Saturday, 8 March 2014


Spring must be nearly here as the rather monotonous song of the reed bunting has been heard at East Mersea Point in recent days. This male was perched atop a shrubby sea-blite bush with a female skulking nearby. A couple of pairs bred in this area last year.

The tide was just beginning to uncover the mud at the Point towards the end of Thursday 6th, this pair of oystercatchers waiting beside the beach. Not much of note on the river other than a pair of red-breasted mergansers and two great crested grebes.

At the back of the park fields, the pair of kestrels seem to have taken a liking to the new nestbox and were even seen mating on one of the nearby branches on Thursday. A stock dove was checking out the "little owl" box in the hedge near the pond on Saturday which was an encouraging sign if no little owls use it this season.
Several lapwings have been flapping over the fields as they do their tumbling display flights along with their distinctive "peewit" calls of spring.

Offshore from the park on Friday late afternoon were 25 red-breasted mergansers and two Slavonian grebes, 25 great crested grebes as well as 400+ wigeon on a very flat sea.
At dusk the barn owl flew across the road inside the park entrance and perched briefly on top of a fingerpost sign, before continuing its hunting over the park.

Four adult adders were seen basking at the park on a sunny Thursday while three seen on Saturday included the small youngster from last summer, although a grass-snake in the same area was a big surprise. On the seawall there was the very rare sight of a harvest mouse scampering across the path on Thursday.

Two pipistrelle bats were seen by Adrian Amos over his garden on East Road in West Mersea on Friday evening.

The settled night-time weather has been reasonably good for moths with a couple of nights this week producing fifty individuals in the trap. The most notable moth was this nationally scarce dotted chestnut - a smart looking moth with its speckled markings. It's a moth that has been increasing its range in southern England with the park getting its first record three years ago, nine years after the first Essex record. I gather it reached Norfolk for the first time last year.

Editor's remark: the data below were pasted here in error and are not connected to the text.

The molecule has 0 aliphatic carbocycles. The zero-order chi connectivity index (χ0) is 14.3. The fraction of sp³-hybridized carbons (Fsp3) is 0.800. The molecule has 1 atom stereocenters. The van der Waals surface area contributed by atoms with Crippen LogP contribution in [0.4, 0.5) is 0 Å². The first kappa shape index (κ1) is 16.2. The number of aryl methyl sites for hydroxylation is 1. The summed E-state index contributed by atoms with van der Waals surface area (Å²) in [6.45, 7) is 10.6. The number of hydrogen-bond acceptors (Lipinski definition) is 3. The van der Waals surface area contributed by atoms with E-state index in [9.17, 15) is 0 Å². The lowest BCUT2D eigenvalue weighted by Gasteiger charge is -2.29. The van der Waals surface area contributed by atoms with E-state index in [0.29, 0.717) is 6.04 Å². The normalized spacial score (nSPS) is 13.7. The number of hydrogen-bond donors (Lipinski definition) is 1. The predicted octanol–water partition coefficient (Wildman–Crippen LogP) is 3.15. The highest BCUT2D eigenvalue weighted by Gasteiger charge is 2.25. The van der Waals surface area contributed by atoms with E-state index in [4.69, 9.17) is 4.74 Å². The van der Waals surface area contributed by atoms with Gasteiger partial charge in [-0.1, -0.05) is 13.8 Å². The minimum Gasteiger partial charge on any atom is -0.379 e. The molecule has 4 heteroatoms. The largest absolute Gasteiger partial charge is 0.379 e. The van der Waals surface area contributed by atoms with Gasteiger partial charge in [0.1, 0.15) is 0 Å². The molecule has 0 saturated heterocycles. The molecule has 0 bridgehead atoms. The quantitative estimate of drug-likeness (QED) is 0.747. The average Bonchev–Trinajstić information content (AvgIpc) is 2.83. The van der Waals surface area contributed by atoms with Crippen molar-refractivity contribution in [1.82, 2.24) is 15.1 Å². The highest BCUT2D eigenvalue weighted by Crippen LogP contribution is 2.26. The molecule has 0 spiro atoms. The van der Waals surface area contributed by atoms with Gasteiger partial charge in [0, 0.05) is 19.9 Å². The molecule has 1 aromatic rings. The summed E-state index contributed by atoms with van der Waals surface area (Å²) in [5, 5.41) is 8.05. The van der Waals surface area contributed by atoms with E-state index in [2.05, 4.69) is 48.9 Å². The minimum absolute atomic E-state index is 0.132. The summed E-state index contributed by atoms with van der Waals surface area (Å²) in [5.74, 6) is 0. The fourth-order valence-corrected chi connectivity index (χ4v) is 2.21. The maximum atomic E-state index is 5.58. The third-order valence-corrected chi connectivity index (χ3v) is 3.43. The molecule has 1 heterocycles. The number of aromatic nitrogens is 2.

A regular visitor in the spring is this colourful pine beauty with two individuals turning up this week at the park.

The oak beauty is another regular early spring visitor but only in small numbers each year. One of the largest of the moths to be seen at this time of year.

The shoulder stripe pictured above, is another common spring moth in ones and twos in the trap.

Satellite moths could turn up anytime through the winter, although conditions this winter have been a bit too windy and wet to see them until now.

Other moths in the last few nights have included common quaker, small quaker, hebrew character, clouded drab, red chestnut, March and dotted border.

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